My letter to the VP of Customer Belly Tickles

May 12, 2011
American Airlines Customer Relations
P.O. Box 619612 MD 2400
DFW Airport, TX 75261-9612
Attn:  Mr. Craig Kreeger
Senior VP of Customer Experience, American Airlines
Dear Craig:
On a recent flight to California I picked up an American Way Magazine and read the article about you and your department with interest. It certainly is the trend these days to have Departments of Customer Experience, replete with many fluffy titles such as Manager of Customer Belly Rubs and whatnot. Even my own company has started down this path to some extent. So I feel compelled join in the fun and share my American customer experiences of late.
Let’s start with check in. I love the Kiosks. I generally prefer to do things for myself when able, as opposed to waiting in line. Convenient as they are, the kiosks though are where you run into the “a la carte” nature of American’s pricing, like $25 to check bags. Now, I understand with fuel costs, expenses have risen. But in reality ticket cost is a factor when purchasing airfare and this amounts to a $50 hidden charge on a round trip ticket. Even though I fly for business, it’s another two entries that I have to account for on an expense report.
Also, don’t you think that if you charge for baggage that the customer expectation is that the bags won’t be lost? I know that would be my expectation. Wouldn’t you also expect many customers to pass on this fee and carry on?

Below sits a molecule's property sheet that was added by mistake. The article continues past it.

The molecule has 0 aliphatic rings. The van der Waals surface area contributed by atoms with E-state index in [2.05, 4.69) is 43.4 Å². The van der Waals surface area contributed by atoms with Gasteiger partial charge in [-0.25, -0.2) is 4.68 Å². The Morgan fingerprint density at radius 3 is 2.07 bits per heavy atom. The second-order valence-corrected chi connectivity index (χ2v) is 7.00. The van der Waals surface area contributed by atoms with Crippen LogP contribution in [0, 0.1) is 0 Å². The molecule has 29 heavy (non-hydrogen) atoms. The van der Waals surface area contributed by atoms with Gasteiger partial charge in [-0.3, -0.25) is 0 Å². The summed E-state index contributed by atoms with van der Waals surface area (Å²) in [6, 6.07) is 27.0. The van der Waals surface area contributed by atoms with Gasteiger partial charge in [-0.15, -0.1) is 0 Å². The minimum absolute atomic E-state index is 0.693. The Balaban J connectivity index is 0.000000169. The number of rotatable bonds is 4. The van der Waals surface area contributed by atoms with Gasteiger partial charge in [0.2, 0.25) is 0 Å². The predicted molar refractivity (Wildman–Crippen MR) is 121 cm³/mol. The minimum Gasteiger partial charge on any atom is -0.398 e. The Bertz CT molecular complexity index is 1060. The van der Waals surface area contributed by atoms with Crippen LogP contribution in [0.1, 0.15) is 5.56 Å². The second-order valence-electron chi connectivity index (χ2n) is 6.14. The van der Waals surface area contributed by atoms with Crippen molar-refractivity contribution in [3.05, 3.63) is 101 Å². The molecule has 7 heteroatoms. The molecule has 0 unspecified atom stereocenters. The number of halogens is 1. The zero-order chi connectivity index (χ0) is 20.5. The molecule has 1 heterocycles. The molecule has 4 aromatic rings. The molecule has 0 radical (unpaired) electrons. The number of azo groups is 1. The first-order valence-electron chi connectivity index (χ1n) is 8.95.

I can assure you they do. More on that later.
Then, you offer a modest $9 fee to enjoy group one boarding. Now to me, having my Gold membership with priority access lapse, this is a good deal, especially if I declined to check bags. This way after all the premier people board I still retain a dim hope of stowing my bags. That would be my expectation anyhow. Imagine my surprise when they call group one and group three people trot aboard unchecked. Honestly, I’d have been lucky to catch a ticket in a passengers hand to notice this but on my last fight this wasn’t necessary. The rather large group that made it through was joyously celebrating the fact that they are group three and got to board first.
I muttered to the guy in front of me “Good thing I paid for group one”. He responded, “yeah, me too”. Heavy customer sat numbers there.
So if you charge for group one boarding, wouldn’t it behoove you to honor boarding groups at the gate? By not doing so, isn’t that in effect stealing my $9? Seeing this, now I have to think the last four times I’ve done this, I’ve actually just been duped each time. Why wouldn’t I just accept whatever group I was assigned and simply board with group one? After all, chances seem better than average I’d get away with it.
Then we board the plane, usually a shabby MD-80 roughly the same vintage as the movie “Flashdance”, and are greeted by a gracious and pleasant stewardess. Unfortunately, she’s the lead and serves first class. Back in coach, which I lovingly refer to as “steerage” you are generally sized up by a dour older woman, and an effeminate man. Notice I didn’t say “greeted”, although the men tend to be more gracious. It’s the dour one that typically traverses the aisle during the flight with the grace of a hillbilly driving a snow plow bumping into nearly every guy with an aisle seat. Now, I’m not a small person but I can manage to get front to back on an airplane without touching a soul. And I’m not a pro like la vieja.